50 years of game consoles: How the world of games has changed

Video games have become an integral part of many people's lives - regardless of whether they play on a PC, a console or a smartphone.

50 years of game consoles: How the world of games has changed

Video games have become an integral part of many people's lives - regardless of whether they play on a PC, a console or a smartphone. However, game consoles in particular are the preferred alternative for many fans. A Nintendo Switch, PlayStation 5, Xbox Series X/S or one of the previous consoles is connected to the television sets in millions of German households.

The triumph of the game console began 50 years ago, with a device that many have never heard of: the Magnavox Odyssey. It was the first console intended for home use, similar to what we know today. The basic principle: Consumers buy an additional device that they can simply connect to the television in order to play on the TV set.

The first concept for the console was created in 1966, conceived by Ralph Baer (1922-2014), who was born in Pirmasens, Germany, and who fled to the USA with his family in 1938 because of his Jewish descent. The "father of video games," as Baer is sometimes called today, worked with Bill Harrison and Bill Rusch on several prototypes before presenting his "Brown Box" to electronics company Magnavox.

The manufacturer decided to market the device under the Magnavox Odyssey name and launched it in September 1972 in the USA. Consumers were able to purchase the first gaming console for around US$100, which, with inflation, would equate to a price of more than US$700 today. In Germany, the device appeared the following year for around 400 marks.

Consoles initially enjoyed growing popularity, but in 1983 the great video game crash happened in the USA. Several factors, including the flooding of the market with disparate systems and low-quality games, caused the industry to collapse.

However, Nintendo in particular was able to breathe new life into the market a little later when the Nintendo Entertainment System (NES) appeared in the United States in 1985. Numerous popular series celebrated their debut on the home television with the NES. For example, "Super Mario Bros.", "The Legend of Zelda" and "Metroid" were also released.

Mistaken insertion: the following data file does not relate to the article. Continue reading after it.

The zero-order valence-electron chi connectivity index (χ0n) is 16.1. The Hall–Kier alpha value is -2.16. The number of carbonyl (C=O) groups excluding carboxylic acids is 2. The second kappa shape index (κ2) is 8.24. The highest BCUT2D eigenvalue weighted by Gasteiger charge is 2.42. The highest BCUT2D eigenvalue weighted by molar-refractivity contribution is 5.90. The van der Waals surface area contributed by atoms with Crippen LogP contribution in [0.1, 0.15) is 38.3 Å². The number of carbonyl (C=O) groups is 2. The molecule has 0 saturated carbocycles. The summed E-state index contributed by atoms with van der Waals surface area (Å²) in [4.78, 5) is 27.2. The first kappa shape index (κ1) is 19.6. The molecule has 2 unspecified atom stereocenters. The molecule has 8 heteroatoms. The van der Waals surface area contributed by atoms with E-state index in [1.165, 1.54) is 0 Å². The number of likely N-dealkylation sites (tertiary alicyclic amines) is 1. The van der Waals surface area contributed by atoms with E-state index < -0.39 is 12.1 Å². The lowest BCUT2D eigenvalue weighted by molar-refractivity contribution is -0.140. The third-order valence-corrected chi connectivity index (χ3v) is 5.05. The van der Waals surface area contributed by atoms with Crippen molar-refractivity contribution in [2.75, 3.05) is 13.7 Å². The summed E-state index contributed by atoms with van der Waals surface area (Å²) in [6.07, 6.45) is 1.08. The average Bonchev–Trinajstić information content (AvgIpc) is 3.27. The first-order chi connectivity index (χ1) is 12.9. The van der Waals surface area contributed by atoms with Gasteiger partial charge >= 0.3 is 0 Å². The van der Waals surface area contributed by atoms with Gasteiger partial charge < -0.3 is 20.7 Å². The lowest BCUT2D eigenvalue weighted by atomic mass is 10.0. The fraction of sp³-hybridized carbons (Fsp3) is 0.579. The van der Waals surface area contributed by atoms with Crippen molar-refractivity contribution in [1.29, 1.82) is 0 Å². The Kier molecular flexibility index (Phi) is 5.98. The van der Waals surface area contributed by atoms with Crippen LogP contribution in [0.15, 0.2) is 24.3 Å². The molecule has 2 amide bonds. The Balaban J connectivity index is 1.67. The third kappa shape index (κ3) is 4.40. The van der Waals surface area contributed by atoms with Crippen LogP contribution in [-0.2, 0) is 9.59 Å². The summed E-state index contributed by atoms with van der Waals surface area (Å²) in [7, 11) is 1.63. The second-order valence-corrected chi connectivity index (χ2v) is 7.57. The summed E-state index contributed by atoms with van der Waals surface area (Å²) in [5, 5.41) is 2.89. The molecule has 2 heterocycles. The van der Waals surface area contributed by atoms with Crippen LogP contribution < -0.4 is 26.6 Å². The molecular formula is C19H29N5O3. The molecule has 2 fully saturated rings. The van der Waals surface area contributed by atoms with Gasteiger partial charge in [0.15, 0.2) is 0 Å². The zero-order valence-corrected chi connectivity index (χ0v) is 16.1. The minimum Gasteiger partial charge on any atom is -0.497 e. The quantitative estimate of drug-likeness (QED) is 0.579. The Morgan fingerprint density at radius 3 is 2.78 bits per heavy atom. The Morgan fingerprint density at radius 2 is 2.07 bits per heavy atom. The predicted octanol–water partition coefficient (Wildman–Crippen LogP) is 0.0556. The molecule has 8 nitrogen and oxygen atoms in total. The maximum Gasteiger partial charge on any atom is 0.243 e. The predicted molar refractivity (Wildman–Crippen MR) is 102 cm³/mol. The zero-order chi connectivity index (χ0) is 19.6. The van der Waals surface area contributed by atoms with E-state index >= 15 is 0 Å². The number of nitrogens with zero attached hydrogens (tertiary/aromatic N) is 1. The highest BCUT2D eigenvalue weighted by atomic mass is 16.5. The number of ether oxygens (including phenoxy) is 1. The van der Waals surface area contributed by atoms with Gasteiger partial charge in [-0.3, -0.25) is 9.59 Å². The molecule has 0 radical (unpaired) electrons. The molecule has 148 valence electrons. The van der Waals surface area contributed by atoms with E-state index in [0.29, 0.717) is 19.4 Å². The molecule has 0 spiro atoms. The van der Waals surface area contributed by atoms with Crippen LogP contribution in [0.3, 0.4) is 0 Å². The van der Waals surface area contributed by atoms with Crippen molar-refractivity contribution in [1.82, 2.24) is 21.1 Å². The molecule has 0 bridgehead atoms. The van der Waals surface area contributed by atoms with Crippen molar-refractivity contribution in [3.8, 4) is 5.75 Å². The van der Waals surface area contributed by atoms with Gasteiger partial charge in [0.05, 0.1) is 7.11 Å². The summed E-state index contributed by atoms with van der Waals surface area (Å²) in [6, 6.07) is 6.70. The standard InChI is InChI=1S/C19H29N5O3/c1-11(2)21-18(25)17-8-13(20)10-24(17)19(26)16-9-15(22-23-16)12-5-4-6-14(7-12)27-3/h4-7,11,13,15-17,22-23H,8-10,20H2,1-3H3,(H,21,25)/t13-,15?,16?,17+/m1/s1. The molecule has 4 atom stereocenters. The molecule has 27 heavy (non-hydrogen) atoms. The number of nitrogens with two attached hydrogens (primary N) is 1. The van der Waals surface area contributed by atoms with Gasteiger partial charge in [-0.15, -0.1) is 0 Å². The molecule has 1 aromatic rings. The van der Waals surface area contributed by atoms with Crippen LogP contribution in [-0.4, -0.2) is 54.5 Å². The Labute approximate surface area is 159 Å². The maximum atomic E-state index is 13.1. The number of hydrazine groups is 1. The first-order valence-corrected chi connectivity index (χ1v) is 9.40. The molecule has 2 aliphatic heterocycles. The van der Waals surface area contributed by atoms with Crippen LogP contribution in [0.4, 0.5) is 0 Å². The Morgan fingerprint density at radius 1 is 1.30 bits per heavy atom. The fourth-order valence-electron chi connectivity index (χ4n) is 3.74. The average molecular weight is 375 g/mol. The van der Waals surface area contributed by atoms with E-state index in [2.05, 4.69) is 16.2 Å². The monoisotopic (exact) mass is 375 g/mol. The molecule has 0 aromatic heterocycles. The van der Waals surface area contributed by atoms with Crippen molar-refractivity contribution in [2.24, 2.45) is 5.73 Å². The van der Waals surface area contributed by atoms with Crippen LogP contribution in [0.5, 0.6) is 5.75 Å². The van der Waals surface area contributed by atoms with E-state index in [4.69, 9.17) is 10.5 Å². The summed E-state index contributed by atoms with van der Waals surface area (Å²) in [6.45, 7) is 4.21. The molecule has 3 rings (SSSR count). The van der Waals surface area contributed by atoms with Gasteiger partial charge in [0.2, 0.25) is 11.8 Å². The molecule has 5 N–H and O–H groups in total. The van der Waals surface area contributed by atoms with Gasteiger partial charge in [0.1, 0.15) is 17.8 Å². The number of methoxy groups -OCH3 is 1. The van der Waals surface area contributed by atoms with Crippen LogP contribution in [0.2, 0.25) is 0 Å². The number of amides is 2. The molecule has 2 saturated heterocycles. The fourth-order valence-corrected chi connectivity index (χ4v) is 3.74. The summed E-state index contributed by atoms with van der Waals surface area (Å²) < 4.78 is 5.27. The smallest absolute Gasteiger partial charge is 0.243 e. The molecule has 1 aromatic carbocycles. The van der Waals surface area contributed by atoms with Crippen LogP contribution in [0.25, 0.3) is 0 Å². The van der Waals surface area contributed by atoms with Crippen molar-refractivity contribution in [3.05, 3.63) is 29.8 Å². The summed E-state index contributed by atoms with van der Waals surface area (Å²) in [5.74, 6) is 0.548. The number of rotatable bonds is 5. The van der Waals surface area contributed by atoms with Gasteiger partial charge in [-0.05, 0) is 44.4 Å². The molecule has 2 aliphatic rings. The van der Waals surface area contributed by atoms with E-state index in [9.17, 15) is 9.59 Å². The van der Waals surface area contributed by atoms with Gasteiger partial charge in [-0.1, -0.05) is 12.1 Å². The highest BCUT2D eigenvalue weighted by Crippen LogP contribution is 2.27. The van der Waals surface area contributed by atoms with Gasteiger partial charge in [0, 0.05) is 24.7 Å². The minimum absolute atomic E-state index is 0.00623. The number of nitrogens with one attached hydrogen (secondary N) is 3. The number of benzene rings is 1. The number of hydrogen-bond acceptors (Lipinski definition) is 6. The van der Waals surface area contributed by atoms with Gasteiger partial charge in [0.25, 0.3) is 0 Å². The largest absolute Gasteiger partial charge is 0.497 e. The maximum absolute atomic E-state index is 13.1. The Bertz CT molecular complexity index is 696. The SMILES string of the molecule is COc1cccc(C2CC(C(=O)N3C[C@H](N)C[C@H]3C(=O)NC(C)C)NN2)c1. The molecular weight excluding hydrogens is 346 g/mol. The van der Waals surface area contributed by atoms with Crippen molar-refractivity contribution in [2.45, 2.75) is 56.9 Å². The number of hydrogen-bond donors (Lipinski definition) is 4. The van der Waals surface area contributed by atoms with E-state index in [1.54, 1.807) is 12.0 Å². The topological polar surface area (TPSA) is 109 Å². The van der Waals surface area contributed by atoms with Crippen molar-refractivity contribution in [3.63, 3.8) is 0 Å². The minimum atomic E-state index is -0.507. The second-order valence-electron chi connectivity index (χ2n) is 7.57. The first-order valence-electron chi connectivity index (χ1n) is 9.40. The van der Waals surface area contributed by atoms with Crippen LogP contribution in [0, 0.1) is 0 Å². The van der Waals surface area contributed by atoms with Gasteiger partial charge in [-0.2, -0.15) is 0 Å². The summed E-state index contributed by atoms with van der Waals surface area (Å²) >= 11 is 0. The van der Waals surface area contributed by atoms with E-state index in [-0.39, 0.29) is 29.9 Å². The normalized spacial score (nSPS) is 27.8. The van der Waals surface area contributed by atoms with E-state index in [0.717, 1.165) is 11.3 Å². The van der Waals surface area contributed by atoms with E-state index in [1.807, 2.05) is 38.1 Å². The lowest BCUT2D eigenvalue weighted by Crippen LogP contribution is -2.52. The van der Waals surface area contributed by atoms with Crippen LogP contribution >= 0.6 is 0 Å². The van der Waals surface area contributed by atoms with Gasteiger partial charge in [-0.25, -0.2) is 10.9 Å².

By then, game consoles had come a long way. Instead of just a few dots chasing across the screen, adventurous, colorful worlds opened up to the players. Many games still appear in "pixel graphics" today, reminiscent of games from 8-bit and 16-bit consoles such as the NES or the Super Nintendo Entertainment System (SNES) released in Europe in 1992.

Nintendo (Nintendo Switch) is currently one of the "big players" alongside Sony (PlayStation 5) and Microsoft (Xbox Series X/S), while Magnavox, which has belonged to Philips since the mid-1970s, has completely exited the game console market have withdrawn. The sales figures for the consoles show how much this has grown in the past few decades after the big crash.

According to a report by “Gameswirtschaft.de”, among other things, Sony sold 7 worldwide between November 2020 and March 2021 after the launch of the PlayStation 5 between November 2020 and March 2021 alone. 8 million copies shipped.

And the demand is still huge. The PS5 has been on the market for almost two years and not everyone who wants one of the coveted consoles still has one of the devices in their living room. Sony recently announced on the "PlayStation Blog" that the recommended retail price (RRP) for both variants of the console in Europe was increased by 50 euros to 449.99 euros ("Digital Edition") and 549.99 euros (with drive). becomes. At the same time, work is being done to improve the supply situation for the PlayStation 5. Due to global chip bottlenecks caused by the corona pandemic, fewer devices than probably desired have been delivered so far.

The game console that has been the best-selling in recent decades also comes from Sony. According to the "VGChartz" portal, a total of almost 159 million copies of the PlayStation 2 were shipped worldwide. This is followed by two handheld devices from Nintendo, the Nintendo DS (around 154 million) and the Game Boy (around 119 million). Microsoft is in ninth place in the list for the first time - with almost 86 million Xbox 360 consoles shipped. Recent surveys also show how many people like to gamble.

According to a representative survey by the Bitkom industry association, for which 1,175 people aged 16 and over were interviewed, 54 percent stated that they play video and computer games at least occasionally. That corresponds to more than 37 million people aged 16 and over in Germany. There is no difference between women and men.

And not only younger semesters are considered here. Because 54 percent of those surveyed between the ages of 50 and 64 said they used their smartphone, mouse or controller. For those aged 65 and over, it is still 18 percent. 83 percent of the participants play on their smartphones, 82 percent also on a home or handheld console, 72 percent on a laptop, 45 percent on a tablet and 36 percent on a desktop PC.